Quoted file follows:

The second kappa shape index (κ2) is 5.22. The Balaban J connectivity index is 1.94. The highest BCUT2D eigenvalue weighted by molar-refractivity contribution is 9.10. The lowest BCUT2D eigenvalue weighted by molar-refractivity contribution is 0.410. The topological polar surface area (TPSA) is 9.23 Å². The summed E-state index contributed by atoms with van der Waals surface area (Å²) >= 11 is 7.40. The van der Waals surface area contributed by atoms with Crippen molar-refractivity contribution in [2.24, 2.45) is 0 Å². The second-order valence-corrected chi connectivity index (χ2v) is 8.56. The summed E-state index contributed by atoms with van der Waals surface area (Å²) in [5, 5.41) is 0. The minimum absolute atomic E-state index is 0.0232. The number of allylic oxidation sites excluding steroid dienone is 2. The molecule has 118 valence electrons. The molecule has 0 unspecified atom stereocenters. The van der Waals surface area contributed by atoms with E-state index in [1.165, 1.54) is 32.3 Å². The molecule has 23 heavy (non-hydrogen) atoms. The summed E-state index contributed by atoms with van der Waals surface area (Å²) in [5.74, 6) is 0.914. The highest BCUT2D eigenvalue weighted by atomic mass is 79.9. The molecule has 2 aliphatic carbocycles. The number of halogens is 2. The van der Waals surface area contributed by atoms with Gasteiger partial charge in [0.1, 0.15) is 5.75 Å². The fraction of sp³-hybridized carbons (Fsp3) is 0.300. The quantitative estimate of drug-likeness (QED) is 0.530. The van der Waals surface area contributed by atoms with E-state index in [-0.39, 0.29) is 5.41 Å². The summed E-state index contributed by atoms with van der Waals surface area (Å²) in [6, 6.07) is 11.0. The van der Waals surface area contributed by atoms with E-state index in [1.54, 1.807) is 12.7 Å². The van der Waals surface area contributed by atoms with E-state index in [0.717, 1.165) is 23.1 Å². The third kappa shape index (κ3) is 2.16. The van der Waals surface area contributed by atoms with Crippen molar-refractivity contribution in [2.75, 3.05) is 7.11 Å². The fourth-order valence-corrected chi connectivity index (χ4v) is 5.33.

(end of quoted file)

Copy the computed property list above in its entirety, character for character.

The second kappa shape index (κ2) is 5.22. The Balaban J connectivity index is 1.94. The highest BCUT2D eigenvalue weighted by molar-refractivity contribution is 9.10. The lowest BCUT2D eigenvalue weighted by molar-refractivity contribution is 0.410. The topological polar surface area (TPSA) is 9.23 Å². The summed E-state index contributed by atoms with van der Waals surface area (Å²) >= 11 is 7.40. The van der Waals surface area contributed by atoms with Crippen molar-refractivity contribution in [2.24, 2.45) is 0 Å². The second-order valence-corrected chi connectivity index (χ2v) is 8.56. The summed E-state index contributed by atoms with van der Waals surface area (Å²) in [5, 5.41) is 0. The minimum absolute atomic E-state index is 0.0232. The number of allylic oxidation sites excluding steroid dienone is 2. The molecule has 118 valence electrons. The molecule has 0 unspecified atom stereocenters. The van der Waals surface area contributed by atoms with E-state index in [1.165, 1.54) is 32.3 Å². The molecule has 23 heavy (non-hydrogen) atoms. The summed E-state index contributed by atoms with van der Waals surface area (Å²) in [5.74, 6) is 0.914. The highest BCUT2D eigenvalue weighted by atomic mass is 79.9. The molecule has 2 aliphatic carbocycles. The number of halogens is 2. The van der Waals surface area contributed by atoms with Gasteiger partial charge in [0.1, 0.15) is 5.75 Å². The fraction of sp³-hybridized carbons (Fsp3) is 0.300. The quantitative estimate of drug-likeness (QED) is 0.530. The van der Waals surface area contributed by atoms with E-state index in [-0.39, 0.29) is 5.41 Å². The summed E-state index contributed by atoms with van der Waals surface area (Å²) in [6, 6.07) is 11.0. The van der Waals surface area contributed by atoms with E-state index in [1.54, 1.807) is 12.7 Å². The van der Waals surface area contributed by atoms with E-state index in [0.717, 1.165) is 23.1 Å². The third kappa shape index (κ3) is 2.16. The van der Waals surface area contributed by atoms with Crippen molar-refractivity contribution in [2.75, 3.05) is 7.11 Å². The fourth-order valence-corrected chi connectivity index (χ4v) is 5.33.